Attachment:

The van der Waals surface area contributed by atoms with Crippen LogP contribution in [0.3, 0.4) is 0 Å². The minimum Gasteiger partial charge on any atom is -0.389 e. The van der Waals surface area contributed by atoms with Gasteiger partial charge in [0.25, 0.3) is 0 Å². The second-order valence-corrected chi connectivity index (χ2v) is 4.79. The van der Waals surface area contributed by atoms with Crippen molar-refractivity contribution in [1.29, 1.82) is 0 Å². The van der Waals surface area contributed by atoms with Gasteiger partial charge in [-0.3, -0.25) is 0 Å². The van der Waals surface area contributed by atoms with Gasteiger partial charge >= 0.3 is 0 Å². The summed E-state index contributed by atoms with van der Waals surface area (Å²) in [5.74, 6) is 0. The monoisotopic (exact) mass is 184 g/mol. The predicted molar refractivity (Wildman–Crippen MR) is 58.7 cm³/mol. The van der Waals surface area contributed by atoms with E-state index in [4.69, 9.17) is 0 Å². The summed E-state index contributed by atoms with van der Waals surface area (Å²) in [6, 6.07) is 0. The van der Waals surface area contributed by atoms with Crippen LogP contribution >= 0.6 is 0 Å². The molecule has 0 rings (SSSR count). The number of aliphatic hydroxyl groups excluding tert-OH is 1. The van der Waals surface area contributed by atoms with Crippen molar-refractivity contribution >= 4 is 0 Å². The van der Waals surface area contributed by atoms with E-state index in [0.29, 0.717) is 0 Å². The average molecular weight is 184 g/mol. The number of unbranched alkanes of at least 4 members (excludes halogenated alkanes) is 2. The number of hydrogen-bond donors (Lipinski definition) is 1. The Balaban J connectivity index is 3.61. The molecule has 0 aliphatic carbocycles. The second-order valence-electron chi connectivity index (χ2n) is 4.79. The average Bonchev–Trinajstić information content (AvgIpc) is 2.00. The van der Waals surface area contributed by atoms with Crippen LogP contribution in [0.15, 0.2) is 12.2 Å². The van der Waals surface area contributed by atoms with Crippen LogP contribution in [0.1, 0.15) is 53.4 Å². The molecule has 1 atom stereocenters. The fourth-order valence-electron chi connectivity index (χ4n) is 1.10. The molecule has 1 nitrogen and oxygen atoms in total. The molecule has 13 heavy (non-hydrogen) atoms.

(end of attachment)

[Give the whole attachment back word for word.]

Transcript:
The van der Waals surface area contributed by atoms with Crippen LogP contribution in [0.3, 0.4) is 0 Å². The minimum Gasteiger partial charge on any atom is -0.389 e. The van der Waals surface area contributed by atoms with Gasteiger partial charge in [0.25, 0.3) is 0 Å². The second-order valence-corrected chi connectivity index (χ2v) is 4.79. The van der Waals surface area contributed by atoms with Crippen molar-refractivity contribution in [1.29, 1.82) is 0 Å². The van der Waals surface area contributed by atoms with Gasteiger partial charge in [-0.3, -0.25) is 0 Å². The van der Waals surface area contributed by atoms with Gasteiger partial charge >= 0.3 is 0 Å². The summed E-state index contributed by atoms with van der Waals surface area (Å²) in [5.74, 6) is 0. The monoisotopic (exact) mass is 184 g/mol. The predicted molar refractivity (Wildman–Crippen MR) is 58.7 cm³/mol. The van der Waals surface area contributed by atoms with E-state index in [4.69, 9.17) is 0 Å². The summed E-state index contributed by atoms with van der Waals surface area (Å²) in [6, 6.07) is 0. The van der Waals surface area contributed by atoms with Crippen LogP contribution >= 0.6 is 0 Å². The molecule has 0 rings (SSSR count). The number of aliphatic hydroxyl groups excluding tert-OH is 1. The van der Waals surface area contributed by atoms with Crippen molar-refractivity contribution >= 4 is 0 Å². The van der Waals surface area contributed by atoms with E-state index in [0.29, 0.717) is 0 Å². The average molecular weight is 184 g/mol. The number of unbranched alkanes of at least 4 members (excludes halogenated alkanes) is 2. The number of hydrogen-bond donors (Lipinski definition) is 1. The Balaban J connectivity index is 3.61. The molecule has 0 aliphatic carbocycles. The second-order valence-electron chi connectivity index (χ2n) is 4.79. The average Bonchev–Trinajstić information content (AvgIpc) is 2.00. The van der Waals surface area contributed by atoms with Crippen LogP contribution in [0.15, 0.2) is 12.2 Å². The van der Waals surface area contributed by atoms with Crippen LogP contribution in [0.1, 0.15) is 53.4 Å². The molecule has 1 atom stereocenters. The fourth-order valence-electron chi connectivity index (χ4n) is 1.10. The molecule has 1 nitrogen and oxygen atoms in total. The molecule has 13 heavy (non-hydrogen) atoms.